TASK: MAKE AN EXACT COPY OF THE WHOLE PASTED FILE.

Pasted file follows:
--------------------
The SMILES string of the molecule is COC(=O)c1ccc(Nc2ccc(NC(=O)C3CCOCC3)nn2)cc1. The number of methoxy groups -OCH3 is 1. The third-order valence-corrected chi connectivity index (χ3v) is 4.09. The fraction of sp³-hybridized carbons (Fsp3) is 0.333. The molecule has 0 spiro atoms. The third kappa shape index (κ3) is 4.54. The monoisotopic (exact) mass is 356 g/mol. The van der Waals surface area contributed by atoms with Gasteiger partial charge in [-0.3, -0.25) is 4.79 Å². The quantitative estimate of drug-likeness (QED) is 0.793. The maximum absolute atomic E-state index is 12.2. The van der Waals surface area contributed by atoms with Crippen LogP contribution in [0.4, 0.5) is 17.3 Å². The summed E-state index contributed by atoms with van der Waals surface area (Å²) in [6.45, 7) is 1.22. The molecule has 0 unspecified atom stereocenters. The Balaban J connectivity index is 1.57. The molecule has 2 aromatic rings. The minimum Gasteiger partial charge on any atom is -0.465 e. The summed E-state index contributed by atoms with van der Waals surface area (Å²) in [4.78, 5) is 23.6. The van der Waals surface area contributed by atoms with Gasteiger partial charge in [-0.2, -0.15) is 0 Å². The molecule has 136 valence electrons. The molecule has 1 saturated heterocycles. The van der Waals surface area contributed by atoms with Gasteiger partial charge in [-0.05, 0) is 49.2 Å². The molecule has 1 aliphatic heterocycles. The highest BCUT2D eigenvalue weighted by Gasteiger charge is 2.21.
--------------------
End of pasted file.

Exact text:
The SMILES string of the molecule is COC(=O)c1ccc(Nc2ccc(NC(=O)C3CCOCC3)nn2)cc1. The number of methoxy groups -OCH3 is 1. The third-order valence-corrected chi connectivity index (χ3v) is 4.09. The fraction of sp³-hybridized carbons (Fsp3) is 0.333. The molecule has 0 spiro atoms. The third kappa shape index (κ3) is 4.54. The monoisotopic (exact) mass is 356 g/mol. The van der Waals surface area contributed by atoms with Gasteiger partial charge in [-0.3, -0.25) is 4.79 Å². The quantitative estimate of drug-likeness (QED) is 0.793. The maximum absolute atomic E-state index is 12.2. The van der Waals surface area contributed by atoms with Crippen LogP contribution in [0.4, 0.5) is 17.3 Å². The summed E-state index contributed by atoms with van der Waals surface area (Å²) in [6.45, 7) is 1.22. The molecule has 0 unspecified atom stereocenters. The Balaban J connectivity index is 1.57. The molecule has 2 aromatic rings. The minimum Gasteiger partial charge on any atom is -0.465 e. The summed E-state index contributed by atoms with van der Waals surface area (Å²) in [4.78, 5) is 23.6. The van der Waals surface area contributed by atoms with Gasteiger partial charge in [-0.2, -0.15) is 0 Å². The molecule has 136 valence electrons. The molecule has 1 saturated heterocycles. The van der Waals surface area contributed by atoms with Gasteiger partial charge in [-0.05, 0) is 49.2 Å². The molecule has 1 aliphatic heterocycles. The highest BCUT2D eigenvalue weighted by Gasteiger charge is 2.21.